Queen Marie Antoinette en Chemise (1783). After the original painting by Vigée Le Brun (1755-
This controversial portrait of Marie Antoinette in a “muslin” dress, by Louise Élisabeth Vigée Le Brun (1783), was viewed by her critics to be improper for a queen.
The chemise a la reine was introduced by Marie Antoinette in the early 1780s. In contrast to the highly structured garments worn by the French court and society at large, the chemise was incredibly light and simple. However, this portrait launched a scandal and helped to solidify the peoples’ hatred for their queen.
I was captivated by the story of Marie Antoinette, and especially by the levels of detail in this image. This is therefore my version, based on the original painting.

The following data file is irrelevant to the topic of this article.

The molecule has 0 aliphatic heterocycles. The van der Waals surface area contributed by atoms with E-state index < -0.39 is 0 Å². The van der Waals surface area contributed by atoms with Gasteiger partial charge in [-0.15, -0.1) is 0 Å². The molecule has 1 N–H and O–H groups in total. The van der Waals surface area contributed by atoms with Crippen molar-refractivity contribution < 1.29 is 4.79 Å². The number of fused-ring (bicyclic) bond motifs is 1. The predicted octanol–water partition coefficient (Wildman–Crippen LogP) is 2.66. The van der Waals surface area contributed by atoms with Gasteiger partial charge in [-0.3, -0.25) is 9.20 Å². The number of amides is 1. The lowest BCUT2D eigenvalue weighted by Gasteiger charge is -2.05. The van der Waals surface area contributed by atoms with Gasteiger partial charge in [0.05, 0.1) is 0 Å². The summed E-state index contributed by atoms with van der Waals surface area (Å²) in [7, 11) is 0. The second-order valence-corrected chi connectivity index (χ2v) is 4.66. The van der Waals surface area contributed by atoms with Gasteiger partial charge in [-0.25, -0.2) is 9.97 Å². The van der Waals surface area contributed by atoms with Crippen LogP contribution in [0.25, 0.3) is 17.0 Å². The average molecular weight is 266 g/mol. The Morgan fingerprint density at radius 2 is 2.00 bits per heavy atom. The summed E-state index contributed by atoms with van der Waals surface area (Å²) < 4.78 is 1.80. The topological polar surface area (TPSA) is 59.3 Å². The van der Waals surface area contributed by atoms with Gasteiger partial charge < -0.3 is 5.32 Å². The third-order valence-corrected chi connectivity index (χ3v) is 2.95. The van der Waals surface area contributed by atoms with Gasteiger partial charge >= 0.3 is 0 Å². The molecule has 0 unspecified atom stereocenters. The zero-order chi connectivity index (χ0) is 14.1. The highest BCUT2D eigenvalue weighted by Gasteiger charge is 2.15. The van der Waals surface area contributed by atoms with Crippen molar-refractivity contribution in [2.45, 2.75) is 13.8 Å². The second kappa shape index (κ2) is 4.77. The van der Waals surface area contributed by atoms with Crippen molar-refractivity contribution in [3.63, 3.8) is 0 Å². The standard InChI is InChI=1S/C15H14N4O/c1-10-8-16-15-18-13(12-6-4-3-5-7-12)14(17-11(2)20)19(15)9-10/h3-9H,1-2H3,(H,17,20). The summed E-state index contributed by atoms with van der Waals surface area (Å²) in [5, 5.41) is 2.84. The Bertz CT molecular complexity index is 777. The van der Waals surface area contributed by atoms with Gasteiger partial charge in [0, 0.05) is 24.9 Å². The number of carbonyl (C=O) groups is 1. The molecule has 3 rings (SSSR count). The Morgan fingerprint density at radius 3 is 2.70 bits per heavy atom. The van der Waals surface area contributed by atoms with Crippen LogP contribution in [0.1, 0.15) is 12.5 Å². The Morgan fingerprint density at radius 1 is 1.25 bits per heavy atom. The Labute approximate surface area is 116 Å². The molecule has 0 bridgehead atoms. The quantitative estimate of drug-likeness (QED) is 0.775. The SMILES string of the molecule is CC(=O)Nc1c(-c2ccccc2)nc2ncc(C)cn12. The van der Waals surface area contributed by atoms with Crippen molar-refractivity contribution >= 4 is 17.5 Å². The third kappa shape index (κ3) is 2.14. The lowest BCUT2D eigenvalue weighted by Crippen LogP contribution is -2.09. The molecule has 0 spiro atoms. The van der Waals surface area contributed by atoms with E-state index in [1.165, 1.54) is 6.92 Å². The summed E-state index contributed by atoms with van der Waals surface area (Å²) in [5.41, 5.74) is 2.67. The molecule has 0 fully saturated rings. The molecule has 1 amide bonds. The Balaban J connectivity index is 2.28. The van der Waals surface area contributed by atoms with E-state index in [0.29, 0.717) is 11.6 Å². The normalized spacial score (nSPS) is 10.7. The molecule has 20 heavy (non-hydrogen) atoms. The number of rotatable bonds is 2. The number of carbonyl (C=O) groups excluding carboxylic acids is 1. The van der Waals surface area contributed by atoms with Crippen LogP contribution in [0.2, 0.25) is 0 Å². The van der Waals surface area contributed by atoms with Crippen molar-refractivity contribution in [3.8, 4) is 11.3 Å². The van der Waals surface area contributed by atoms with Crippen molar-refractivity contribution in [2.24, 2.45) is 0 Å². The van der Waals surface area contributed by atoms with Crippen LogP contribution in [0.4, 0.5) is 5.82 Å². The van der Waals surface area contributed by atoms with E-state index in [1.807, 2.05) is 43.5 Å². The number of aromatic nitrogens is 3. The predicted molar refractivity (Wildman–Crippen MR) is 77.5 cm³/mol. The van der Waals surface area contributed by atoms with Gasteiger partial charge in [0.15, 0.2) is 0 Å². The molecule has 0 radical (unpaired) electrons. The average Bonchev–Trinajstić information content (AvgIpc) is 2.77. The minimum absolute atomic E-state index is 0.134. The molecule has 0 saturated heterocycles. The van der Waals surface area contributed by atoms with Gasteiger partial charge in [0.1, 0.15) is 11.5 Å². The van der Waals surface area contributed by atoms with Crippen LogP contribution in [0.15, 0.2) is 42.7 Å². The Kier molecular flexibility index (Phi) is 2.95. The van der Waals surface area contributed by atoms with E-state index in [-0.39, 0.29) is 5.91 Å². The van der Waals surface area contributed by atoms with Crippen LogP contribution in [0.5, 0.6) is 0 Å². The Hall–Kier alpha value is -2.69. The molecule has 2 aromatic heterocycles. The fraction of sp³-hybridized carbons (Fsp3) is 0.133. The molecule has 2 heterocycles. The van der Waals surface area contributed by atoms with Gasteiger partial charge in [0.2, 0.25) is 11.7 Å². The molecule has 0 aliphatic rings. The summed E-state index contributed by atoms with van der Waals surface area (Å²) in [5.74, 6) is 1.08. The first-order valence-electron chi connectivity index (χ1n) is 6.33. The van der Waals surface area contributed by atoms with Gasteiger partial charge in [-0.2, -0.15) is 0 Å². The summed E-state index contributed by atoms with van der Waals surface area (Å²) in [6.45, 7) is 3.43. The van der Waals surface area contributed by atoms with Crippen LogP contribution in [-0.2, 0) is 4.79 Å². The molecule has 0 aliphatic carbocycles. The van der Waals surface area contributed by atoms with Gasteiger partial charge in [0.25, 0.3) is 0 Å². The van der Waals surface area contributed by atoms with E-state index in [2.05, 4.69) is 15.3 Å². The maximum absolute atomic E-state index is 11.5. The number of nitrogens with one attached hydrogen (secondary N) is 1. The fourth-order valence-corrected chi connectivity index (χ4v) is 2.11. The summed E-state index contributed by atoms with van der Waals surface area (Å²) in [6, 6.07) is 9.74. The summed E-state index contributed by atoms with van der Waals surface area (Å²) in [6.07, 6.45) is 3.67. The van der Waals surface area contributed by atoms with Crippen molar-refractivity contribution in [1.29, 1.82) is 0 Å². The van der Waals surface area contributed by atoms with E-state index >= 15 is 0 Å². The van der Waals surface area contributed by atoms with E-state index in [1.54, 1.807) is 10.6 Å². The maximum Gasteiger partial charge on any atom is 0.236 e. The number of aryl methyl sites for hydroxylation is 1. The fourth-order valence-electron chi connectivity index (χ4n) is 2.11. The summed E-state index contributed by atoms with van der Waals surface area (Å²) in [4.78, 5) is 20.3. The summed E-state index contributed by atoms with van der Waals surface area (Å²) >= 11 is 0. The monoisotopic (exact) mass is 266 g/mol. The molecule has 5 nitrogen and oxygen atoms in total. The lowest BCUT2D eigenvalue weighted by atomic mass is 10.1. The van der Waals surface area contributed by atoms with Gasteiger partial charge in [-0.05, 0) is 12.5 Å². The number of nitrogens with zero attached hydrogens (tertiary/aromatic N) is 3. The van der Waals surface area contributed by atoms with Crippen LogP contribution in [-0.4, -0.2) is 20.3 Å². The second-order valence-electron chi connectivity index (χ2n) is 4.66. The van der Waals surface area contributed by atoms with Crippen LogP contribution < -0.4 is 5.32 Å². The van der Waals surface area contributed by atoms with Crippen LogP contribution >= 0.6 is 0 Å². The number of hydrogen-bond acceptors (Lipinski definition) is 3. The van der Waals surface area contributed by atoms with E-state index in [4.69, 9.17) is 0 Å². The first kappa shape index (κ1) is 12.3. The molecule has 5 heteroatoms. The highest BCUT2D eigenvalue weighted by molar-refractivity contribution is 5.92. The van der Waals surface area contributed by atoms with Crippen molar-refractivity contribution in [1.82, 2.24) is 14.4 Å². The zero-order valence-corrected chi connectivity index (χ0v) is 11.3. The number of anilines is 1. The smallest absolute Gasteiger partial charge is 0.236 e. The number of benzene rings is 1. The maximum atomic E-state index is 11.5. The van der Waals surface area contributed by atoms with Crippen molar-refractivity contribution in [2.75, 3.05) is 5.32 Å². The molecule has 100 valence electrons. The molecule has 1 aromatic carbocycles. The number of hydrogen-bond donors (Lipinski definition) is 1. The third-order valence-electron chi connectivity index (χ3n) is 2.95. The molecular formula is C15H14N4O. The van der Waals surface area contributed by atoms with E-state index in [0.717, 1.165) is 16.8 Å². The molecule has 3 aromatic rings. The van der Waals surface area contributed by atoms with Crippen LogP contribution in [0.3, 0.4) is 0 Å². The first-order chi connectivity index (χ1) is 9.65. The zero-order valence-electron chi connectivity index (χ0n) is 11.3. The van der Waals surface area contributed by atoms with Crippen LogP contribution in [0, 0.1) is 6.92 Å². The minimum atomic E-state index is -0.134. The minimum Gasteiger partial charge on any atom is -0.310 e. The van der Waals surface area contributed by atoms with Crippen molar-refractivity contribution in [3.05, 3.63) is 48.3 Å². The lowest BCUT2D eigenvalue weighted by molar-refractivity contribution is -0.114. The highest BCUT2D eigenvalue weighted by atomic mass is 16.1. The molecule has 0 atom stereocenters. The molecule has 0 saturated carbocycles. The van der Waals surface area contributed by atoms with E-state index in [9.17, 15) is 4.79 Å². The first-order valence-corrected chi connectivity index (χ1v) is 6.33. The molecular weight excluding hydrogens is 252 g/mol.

Pixels: 3593 x 5090 pixels (52.3 MP)
Image Size: 20 x 28 inches (182 dpi)
Format: PDF (1.79 MB)
Marie Antoinette, born an Archduchess of Austria, became Dauphine of France in April 1770, upon her marriage to Louis-
Initially charmed by her personality and beauty, the French people eventually came to dislike her, accusing “L’Autrichienne” (which literally means the Austrian (woman), but also suggests the French word “chienne”, meaning bitch) of being profligate, promiscuous, and of harbouring sympathies for France’s enemies, particularly Austria, her country of origin. She became known as Madame Déficit because France’s financial crisis was blamed on her lavish spending.
Louis XVI was deposed and the monarchy abolished in 1792; the royal family was subsequently imprisoned at the Temple Prison. Nine months after her husband’s execution, Marie Antoinette was herself tried, convicted by the Revolutionary Tribunal of treason to the principles of the revolution, and executed by guillotine on 16 October 1793.